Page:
President Donald Trump will escalate economic tensions with China by unveiling on Thursday extensive new trade restrictions that would effectively block $50 billion in Chinese imports from entering the United States.
Trump will direct his administration to take action that will likely result in tariffs on a proposed list of 1,300 products as punishment for Beijing's intellectual property practices, senior White House officials said ahead of the announcement.
The officials said the list of targeted products will largely focus on technology China is accused of forcefully taking from U.S. companies. The value of that list represents the harm that U.S. companies have suffered from China’s practices, they said.
“What you’ll see is that many of these areas are those where China has sought to acquire advantage through the unfair acquisition or forced technology transfer from U.S. companies with an aim toward establishing its own competitive advantage,” said Everett Eissenstat, deputy director of the White House National Economic Council, during a call with reporters.
Trump's new tariffs are the first strike in a series of planned hard-line trade actions the administration intends to take to counter Chinese policies that U.S. technology companies argue force them to surrender billions of dollars in intellectual property and other proprietary information to gain access to China’s state-controlled economy.
“Administrations before us and this administration have tried very, very hard to work with the Chinese,” senior White House trade adviser Peter Navarro told reporters. “The problem with the Chinese in this case, talk is not cheap, it’s been very expensive to the American people.”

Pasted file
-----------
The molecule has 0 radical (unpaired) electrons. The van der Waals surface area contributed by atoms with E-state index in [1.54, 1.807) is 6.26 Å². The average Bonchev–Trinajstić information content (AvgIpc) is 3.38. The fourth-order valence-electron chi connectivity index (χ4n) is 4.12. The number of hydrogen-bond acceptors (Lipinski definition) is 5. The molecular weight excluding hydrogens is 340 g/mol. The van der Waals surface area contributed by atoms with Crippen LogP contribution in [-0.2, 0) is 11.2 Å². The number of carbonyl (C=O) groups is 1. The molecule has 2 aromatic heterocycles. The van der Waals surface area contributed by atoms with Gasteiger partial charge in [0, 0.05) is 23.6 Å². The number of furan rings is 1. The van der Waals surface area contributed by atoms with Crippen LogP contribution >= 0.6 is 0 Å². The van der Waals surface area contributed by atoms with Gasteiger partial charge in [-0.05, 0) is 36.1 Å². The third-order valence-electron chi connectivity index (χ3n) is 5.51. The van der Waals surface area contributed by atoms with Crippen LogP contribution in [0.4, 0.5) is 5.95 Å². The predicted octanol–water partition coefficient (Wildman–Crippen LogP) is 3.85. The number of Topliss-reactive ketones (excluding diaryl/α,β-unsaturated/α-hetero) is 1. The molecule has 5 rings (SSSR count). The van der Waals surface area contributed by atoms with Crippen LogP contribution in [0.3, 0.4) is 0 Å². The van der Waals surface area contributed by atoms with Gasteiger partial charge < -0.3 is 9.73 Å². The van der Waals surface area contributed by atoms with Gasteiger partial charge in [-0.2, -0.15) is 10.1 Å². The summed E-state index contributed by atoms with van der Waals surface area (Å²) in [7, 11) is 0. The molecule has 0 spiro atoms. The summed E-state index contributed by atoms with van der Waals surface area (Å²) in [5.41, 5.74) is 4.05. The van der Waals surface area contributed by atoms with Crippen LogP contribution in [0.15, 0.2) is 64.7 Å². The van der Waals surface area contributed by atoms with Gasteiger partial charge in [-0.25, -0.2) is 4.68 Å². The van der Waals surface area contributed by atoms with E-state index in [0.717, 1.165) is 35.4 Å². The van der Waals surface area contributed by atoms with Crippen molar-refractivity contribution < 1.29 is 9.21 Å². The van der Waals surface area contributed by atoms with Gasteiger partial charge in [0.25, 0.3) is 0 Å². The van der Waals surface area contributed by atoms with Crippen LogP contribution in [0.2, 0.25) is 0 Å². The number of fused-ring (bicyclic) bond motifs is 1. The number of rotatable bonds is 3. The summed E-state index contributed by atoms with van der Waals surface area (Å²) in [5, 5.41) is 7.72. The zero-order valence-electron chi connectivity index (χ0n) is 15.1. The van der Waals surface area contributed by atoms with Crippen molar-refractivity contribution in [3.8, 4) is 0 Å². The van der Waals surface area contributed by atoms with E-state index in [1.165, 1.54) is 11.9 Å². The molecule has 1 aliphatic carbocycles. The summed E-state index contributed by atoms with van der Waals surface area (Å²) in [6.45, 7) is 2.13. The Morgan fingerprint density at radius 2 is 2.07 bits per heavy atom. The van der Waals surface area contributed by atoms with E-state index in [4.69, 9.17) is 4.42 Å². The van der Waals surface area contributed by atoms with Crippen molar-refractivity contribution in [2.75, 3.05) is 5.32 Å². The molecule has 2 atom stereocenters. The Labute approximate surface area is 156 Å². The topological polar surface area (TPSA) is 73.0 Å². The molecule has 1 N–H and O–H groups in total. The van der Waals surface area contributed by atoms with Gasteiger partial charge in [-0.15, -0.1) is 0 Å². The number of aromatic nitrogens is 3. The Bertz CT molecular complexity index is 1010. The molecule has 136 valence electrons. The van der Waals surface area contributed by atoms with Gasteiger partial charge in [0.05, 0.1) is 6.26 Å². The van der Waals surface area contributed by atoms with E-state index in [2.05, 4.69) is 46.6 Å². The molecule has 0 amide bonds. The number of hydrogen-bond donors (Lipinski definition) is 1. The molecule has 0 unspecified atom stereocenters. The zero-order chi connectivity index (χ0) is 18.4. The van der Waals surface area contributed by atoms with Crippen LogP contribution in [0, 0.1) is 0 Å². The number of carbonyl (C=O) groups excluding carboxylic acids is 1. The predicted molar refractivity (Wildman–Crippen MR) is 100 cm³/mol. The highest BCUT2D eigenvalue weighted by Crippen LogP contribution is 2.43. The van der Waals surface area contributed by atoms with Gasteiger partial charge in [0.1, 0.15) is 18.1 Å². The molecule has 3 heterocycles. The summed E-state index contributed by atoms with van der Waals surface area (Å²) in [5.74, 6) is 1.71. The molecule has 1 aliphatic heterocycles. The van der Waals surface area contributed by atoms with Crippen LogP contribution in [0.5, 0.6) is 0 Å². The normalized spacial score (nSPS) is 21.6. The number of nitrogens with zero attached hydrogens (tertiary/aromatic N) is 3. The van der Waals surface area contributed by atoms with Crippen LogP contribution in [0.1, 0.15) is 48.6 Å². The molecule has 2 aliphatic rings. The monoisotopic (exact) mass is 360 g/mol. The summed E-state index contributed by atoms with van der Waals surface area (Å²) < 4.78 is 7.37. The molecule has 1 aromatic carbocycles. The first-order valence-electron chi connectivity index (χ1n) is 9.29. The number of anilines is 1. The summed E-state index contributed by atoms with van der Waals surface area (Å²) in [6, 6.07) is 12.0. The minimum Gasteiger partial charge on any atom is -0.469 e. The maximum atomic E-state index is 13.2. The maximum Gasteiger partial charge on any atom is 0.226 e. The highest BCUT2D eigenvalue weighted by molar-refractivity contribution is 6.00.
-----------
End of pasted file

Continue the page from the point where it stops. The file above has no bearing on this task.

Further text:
A senior White House official said the value of targeted imports is a “very conservative estimate of harm” because it doesn’t include instances of blatant cyber theft of U.S. technology and trade secrets.
The tariff list will be published within 15 days of the announcement and will go into effect within 60 days after a public comment process, another senior White House official said.
Trump will also direct the Treasury Department to craft new restrictions that would block Chinese companies from being able to invest in certain sectors of the U.S. economy where it has sought to obtain U.S. technology, the officials said.
Unlike tariffs on steel and aluminum that divided Trump’s advisers, Navarro said there is “not an inch of daylight between anybody either within the White House or within the Cabinet agencies on this action. We are united.”
Administration officials have said the level of tariffs applied to the $50 billion in targeted products will largely remove any commercial incentive for China to export those goods, effectively blocking them from the U.S. market. Earlier this month, Trump demanded that China develop a plan to reduce its trade surplus with the U.S. by $100 billion.
U.S. Trade Representative Robert Lighthizer had earlier presented a retaliation package targeting $30 billion worth of Chinese imports, but Trump demanded a larger target amount.